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Skagit Valley Clean Energy Cooperative is making progress

The Skagit Valley Clean Energy Cooperative is a nonprofit cooperative. It was founded in La Conner about a year ago. Like any co-op (say, REI or the Skagit Valley Food Co-op), SVCEC helps people to find and take advantage of the best products in its area of expertise. SVCEC’s area of expertise is innovative energy technologies, e.g., renewable energy generation, energy conservation, energy monitoring and electric vehicles.

Our (I am a member) mission is to speed up use of these technologies in Skagit County. We work with governments, businesses, nonprofits and individuals. We help individuals and enterprise managers to find, evaluate and understand energy innovations. We expect to help members get low prices, or financing, for clean energy systems.

With limited resources, we have made significant progress. Starting with six volunteers and the vision of making the state of the art in energy more understandable and accessible, we have added members and launched two programs: Solarize Skagit and grant support. We are working on additional initiatives, such as a community solar program, which we hope to launch during the next year. Stay tuned!

In partnership with Olympia Community Solar, another nonprofit, we launched “Solarize Skagit,” which is underway now. Solarize makes it easier and less expensive for Skagit County residents to find qualified contractors, get bids for the rooftop installation of solar electric generation panels at 10-20% below normal pricing, take advantage of tax incentives that can pay nearly half the cost of a solar power installation and interconnect home solar with Puget Sound Energy. People can do all of this themselves, but going through the Solarize program makes it faster and less expensive. To sign up for a free, no-obligation evaluation, visit the SVCEC website,

While publicizing the Solarize program, the Co-op has given presentations on solar energy to most of the local governments in Skagit County. We are hopeful that this will start a deeper relationship with these governments, via which the Co-op will be able to help local governments identify relevant technologies and apply for grants to install advanced energy technologies in Skagit County communities.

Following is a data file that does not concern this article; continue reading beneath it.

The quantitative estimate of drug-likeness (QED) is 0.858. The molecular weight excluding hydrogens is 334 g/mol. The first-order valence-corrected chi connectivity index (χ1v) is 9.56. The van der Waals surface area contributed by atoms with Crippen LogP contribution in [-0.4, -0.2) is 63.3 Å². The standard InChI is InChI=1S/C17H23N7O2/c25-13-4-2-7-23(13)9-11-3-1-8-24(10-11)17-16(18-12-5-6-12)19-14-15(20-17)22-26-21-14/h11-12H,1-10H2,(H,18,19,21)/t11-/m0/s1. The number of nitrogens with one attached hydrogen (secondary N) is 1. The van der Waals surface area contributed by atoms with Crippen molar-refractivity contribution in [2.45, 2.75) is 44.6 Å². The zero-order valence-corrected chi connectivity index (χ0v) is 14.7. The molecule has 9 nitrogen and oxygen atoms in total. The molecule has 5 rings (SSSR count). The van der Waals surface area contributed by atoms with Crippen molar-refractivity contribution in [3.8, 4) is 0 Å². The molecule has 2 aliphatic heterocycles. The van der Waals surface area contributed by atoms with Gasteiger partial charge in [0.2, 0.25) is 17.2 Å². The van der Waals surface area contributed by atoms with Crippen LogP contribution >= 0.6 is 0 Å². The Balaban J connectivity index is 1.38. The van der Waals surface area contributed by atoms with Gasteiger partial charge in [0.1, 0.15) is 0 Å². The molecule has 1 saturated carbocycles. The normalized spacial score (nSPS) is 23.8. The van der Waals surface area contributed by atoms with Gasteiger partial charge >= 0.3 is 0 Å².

SVCEC members Mary Wohleb and Marylee Chamberlain are working with La Conner Schools and the La Conner Fire Department to help each apply for state grant funding for combined solar generation and battery storage systems. These systems would help each organization reduce energy costs and would help them to continue operating in the event of disruptions to the PSE system. If these applications are successful, the state will fund the engineering work required to determine the feasibility and total costs of the proposed systems. Follow-up funding from the state may be available next year to implement the projects.

During the rest of 2023, we anticipate that SVCEC will help more Skagit agencies find and apply for funding for still more energy systems, such as large-scale solar generation systems, electric buses and electric vehicle charging stations.

The La Conner Weekly News is supporting SVCEC’s mission by publishing this column. As regular readers know, dozens of new energy technologies are just now becoming economic and commercially available. Many opportunities exist for individuals and governments to reduce energy costs, improve resilience and add renewable generation capacity. If you want to learn more and even participate, join SVCEC.


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